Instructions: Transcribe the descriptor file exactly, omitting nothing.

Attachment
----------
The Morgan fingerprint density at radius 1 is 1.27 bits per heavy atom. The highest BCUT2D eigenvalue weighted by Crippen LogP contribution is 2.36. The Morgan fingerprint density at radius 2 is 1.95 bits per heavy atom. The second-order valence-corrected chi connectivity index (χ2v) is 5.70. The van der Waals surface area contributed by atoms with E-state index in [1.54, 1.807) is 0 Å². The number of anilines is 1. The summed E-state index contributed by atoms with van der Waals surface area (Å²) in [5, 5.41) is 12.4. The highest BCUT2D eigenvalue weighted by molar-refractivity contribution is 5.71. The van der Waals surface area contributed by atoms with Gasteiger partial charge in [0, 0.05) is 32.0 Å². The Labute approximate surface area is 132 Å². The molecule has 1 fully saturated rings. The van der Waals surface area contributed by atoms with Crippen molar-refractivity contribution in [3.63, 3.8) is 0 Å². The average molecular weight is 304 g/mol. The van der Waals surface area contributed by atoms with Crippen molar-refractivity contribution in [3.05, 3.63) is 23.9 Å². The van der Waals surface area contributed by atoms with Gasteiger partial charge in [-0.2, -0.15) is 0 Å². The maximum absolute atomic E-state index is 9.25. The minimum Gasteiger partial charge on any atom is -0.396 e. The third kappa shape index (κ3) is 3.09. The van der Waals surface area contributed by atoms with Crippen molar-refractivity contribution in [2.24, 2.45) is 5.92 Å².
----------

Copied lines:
The Morgan fingerprint density at radius 1 is 1.27 bits per heavy atom. The highest BCUT2D eigenvalue weighted by Crippen LogP contribution is 2.36. The Morgan fingerprint density at radius 2 is 1.95 bits per heavy atom. The second-order valence-corrected chi connectivity index (χ2v) is 5.70. The van der Waals surface area contributed by atoms with E-state index in [1.54, 1.807) is 0 Å². The number of anilines is 1. The summed E-state index contributed by atoms with van der Waals surface area (Å²) in [5, 5.41) is 12.4. The highest BCUT2D eigenvalue weighted by molar-refractivity contribution is 5.71. The van der Waals surface area contributed by atoms with Gasteiger partial charge in [0, 0.05) is 32.0 Å². The Labute approximate surface area is 132 Å². The molecule has 1 fully saturated rings. The van der Waals surface area contributed by atoms with Crippen molar-refractivity contribution in [3.63, 3.8) is 0 Å². The average molecular weight is 304 g/mol. The van der Waals surface area contributed by atoms with Crippen molar-refractivity contribution in [3.05, 3.63) is 23.9 Å². The van der Waals surface area contributed by atoms with Gasteiger partial charge in [-0.2, -0.15) is 0 Å². The maximum absolute atomic E-state index is 9.25. The minimum Gasteiger partial charge on any atom is -0.396 e. The third kappa shape index (κ3) is 3.09. The van der Waals surface area contributed by atoms with Crippen molar-refractivity contribution in [2.24, 2.45) is 5.92 Å².